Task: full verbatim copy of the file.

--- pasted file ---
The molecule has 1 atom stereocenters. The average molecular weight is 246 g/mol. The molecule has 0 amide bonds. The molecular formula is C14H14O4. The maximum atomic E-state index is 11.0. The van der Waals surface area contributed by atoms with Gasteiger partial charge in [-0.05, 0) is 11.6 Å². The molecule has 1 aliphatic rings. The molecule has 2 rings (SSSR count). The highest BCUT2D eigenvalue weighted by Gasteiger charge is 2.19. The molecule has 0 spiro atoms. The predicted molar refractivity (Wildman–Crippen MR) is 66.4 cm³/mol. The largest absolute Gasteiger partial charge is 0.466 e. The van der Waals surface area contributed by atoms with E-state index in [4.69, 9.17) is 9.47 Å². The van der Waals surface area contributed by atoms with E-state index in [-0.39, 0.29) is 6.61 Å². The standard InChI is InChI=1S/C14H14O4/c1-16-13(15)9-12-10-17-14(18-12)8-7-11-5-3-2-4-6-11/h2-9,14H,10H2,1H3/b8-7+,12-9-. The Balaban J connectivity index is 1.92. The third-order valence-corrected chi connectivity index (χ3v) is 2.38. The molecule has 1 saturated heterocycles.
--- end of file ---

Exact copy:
The molecule has 1 atom stereocenters. The average molecular weight is 246 g/mol. The molecule has 0 amide bonds. The molecular formula is C14H14O4. The maximum atomic E-state index is 11.0. The van der Waals surface area contributed by atoms with Gasteiger partial charge in [-0.05, 0) is 11.6 Å². The molecule has 1 aliphatic rings. The molecule has 2 rings (SSSR count). The highest BCUT2D eigenvalue weighted by Gasteiger charge is 2.19. The molecule has 0 spiro atoms. The predicted molar refractivity (Wildman–Crippen MR) is 66.4 cm³/mol. The largest absolute Gasteiger partial charge is 0.466 e. The van der Waals surface area contributed by atoms with E-state index in [4.69, 9.17) is 9.47 Å². The van der Waals surface area contributed by atoms with E-state index in [-0.39, 0.29) is 6.61 Å². The standard InChI is InChI=1S/C14H14O4/c1-16-13(15)9-12-10-17-14(18-12)8-7-11-5-3-2-4-6-11/h2-9,14H,10H2,1H3/b8-7+,12-9-. The Balaban J connectivity index is 1.92. The third-order valence-corrected chi connectivity index (χ3v) is 2.38. The molecule has 1 saturated heterocycles.